I suspect the REAL reason for centralized shopping is to attract people from OTHER communities to make a pilgrimage to shop.

Leviathan on November 30, 2008, 12:12:10 am
Nope.  Land use control.  There's a number of things that factor into it.  The kind of elitism that influential people don't want anything that could be perceived as hurting their property values.  The artificial inflation of the scarcity of land resources.  To some extent there is that aspect of not wanting "noxious" things next door (NiMBY, Not in My Back Yard, even if it isn't your back yard), but it grows readily past that point.  Besides, in a real tort situation you run into the ability of things that really do damage your property to be sued for.  There's the gaming of land values, as well.  In many areas, rents and land values in the different zonings varies considerably depending on how much demand there is for a specific use of land versus how much land is zoned for it.  Let's say someone influential wants to get a property cheaply.  But by current zoning, that property has a use that's at a premium.  So they lobby and get it re-zoned.  The land becomes cheap.  Especially if the zoning now forbids its current use.  They buy it for a pittance, and if the use they intended to have it put to doesn't match the new zoning, lobby to get it re-zoned again.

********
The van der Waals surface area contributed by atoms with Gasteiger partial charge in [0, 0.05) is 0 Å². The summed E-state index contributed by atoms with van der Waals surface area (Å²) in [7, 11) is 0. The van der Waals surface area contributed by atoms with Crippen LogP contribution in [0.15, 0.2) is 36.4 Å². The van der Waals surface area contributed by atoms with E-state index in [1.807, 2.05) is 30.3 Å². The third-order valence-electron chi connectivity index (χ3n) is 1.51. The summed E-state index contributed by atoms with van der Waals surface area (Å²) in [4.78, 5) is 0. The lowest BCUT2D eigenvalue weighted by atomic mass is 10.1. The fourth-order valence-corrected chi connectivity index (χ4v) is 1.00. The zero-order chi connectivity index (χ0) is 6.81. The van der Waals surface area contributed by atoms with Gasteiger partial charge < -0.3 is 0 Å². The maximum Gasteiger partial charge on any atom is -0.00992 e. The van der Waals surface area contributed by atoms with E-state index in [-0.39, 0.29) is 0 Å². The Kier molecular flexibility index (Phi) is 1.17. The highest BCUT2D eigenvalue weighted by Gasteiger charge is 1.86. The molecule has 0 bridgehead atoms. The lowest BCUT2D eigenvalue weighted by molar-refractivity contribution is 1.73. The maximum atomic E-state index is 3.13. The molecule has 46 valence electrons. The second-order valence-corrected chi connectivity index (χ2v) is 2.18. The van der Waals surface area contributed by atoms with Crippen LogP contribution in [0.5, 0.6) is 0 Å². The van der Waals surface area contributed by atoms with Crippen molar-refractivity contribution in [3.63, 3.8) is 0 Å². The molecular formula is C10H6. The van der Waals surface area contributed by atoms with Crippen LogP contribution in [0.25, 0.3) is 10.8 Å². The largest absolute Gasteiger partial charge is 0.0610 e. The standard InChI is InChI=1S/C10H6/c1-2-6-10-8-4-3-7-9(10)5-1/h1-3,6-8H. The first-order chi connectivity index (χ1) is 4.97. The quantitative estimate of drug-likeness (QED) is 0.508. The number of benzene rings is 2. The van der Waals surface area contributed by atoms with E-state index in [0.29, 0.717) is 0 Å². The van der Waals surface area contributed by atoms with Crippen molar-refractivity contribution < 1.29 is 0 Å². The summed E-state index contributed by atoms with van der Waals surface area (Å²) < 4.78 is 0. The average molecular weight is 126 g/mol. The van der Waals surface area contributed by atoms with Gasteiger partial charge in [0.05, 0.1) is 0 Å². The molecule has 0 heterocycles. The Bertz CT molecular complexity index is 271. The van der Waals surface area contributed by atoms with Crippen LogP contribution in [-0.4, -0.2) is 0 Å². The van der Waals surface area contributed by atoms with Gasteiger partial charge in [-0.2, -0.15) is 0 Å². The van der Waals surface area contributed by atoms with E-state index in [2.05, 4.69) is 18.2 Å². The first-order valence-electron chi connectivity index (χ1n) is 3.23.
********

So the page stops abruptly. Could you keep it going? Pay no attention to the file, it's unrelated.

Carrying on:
Any "business district" concentration that would happen that is actually beneficial to tourist draw, would happen anyway.  Zoning or not.  Since there's a certain amount of customer draw from those who came for other shops, and an additional draw from "one-stop shopping".  But they would still likely have residential mixed in.  If nothing else, it helps the available customerbase.

wdg3rd on November 30, 2008, 01:03:38 am
Sean, I recommend that you read the DiscWorld novels by Terry Pratchett.  Especially The Truth.  Good analysis of which shops should be next to each other.  The tanners should be near the slaughterhouses, the parfumiers should be next to the tanners (they use most of the same raw materials),   The papermakers a block downwind, the butchers a block upwind.